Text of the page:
Renovated Villa Tokara receives its first guests

POSTED: 01/3/13 3:43 PM

WILLEMSTAD, Curacao — Following the recent downpours, the media paid much attention to dilapidated buildings on the list of protected monuments that are neglected by their owners. The renovation of a monument to its original condition is an expensive affair. However, there are also success stories. Villa Tokara, the claret-colored monument in its entire splendor on Penstraat opposite the Avila Hotel, recently welcomed its first guests.

The building now functions as a ‘boutique inn’ and will also be occupied by the owners, the couple Willy Eissens and Trudy Brunsveld. “In 2010 we spent a romantic holiday on Curaçao and had stayed at the Avila Hotel. The dilapidated building attracted our attention and we immediately made contact with the real estate agent. It appeared that the building was up for sale for two years already. In Europe we had been looking for a beautiful building that we could transform into an inn. We accidentally ended up on Curaçao where the favorable weather throughout the year was the deciding factor. For that matter, we had already visited Curaçao fifteen years ago, when walking down Penstraat at the time and seeing the many dilapidated monumental buildings, we said “These buildings should be renovated.”

For almost twenty years the couple is the owner/manager of a successful running beach restaurant in Scheveningen, which is now being run by two partners so the couple can focus on the inn. Eissens is an electrician by profession and is quite handy when it comes to construction work. From the Netherlands the couple shipped tiles – there were no floors in the entire building – along with roofing tiles and furniture. The many boxes were therefore stacked in the huge lounge room when tropical storm Tomas hit the island. That room flooded up to one meter. The considerable damage hampered the work. “We faced setbacks in the past two years but on the other hand some matters have gone smoothly”, the couple says. A pump system was installed behind the back patio for drainage.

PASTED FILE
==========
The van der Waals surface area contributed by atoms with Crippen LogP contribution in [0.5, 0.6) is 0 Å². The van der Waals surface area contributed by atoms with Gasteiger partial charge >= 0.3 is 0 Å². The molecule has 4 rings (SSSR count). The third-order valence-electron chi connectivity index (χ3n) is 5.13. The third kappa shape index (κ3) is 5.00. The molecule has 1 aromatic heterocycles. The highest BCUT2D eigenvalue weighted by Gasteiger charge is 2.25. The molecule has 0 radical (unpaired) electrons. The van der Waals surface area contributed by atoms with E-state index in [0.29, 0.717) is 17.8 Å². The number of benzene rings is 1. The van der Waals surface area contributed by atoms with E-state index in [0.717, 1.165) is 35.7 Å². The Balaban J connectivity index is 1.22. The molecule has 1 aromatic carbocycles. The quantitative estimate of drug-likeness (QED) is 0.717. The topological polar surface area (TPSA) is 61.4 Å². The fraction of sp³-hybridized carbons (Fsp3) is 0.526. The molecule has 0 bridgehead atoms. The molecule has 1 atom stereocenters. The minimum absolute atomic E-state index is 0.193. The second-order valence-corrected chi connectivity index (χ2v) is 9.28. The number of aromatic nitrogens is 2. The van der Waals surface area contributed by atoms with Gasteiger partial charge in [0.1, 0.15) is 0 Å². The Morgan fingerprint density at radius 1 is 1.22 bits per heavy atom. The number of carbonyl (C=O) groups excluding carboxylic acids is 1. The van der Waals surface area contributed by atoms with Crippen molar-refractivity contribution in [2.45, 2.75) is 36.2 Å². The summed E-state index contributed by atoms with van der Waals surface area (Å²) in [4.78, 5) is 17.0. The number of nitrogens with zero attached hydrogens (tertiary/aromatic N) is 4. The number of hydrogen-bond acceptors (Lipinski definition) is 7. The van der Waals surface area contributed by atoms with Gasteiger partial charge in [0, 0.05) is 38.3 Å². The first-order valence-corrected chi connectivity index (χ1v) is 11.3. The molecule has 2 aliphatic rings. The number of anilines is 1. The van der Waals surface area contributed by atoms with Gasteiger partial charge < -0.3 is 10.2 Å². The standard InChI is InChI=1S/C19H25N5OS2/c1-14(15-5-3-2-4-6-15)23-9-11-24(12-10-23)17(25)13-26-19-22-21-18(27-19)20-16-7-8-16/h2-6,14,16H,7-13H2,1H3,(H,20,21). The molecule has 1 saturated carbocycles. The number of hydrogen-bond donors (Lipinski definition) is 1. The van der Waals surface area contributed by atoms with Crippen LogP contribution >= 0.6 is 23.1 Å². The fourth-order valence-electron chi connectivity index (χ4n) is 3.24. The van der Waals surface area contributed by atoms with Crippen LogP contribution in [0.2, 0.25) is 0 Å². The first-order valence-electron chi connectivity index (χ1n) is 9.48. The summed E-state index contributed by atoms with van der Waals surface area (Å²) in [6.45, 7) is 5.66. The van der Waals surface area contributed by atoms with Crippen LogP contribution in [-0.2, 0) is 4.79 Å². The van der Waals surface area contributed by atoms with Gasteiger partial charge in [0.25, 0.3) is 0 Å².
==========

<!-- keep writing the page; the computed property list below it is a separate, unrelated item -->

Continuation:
Dog Sjaakie roams the entire premises in search of lizards, not missing any corner behind the huge swimming pool. “Well, we also had unforeseen setbacks with the swimming pool. With the leveling the area appeared to contain brackish soil, which eventually delayed the work – estimated to take six weeks – with six months”, said Eissens with a smile, who is still surprised when looking back. He emphasizes they continuously strived to restore the monument in its original glory, whereby only the swimming pool deviates from the entire image of the past.

The couple has two black-and-white pictures from the fifties and explained that the building used to be a children annex relief center for girls – named Casa Manita – and subsequently a party house for youth movement Hubentut Setenta.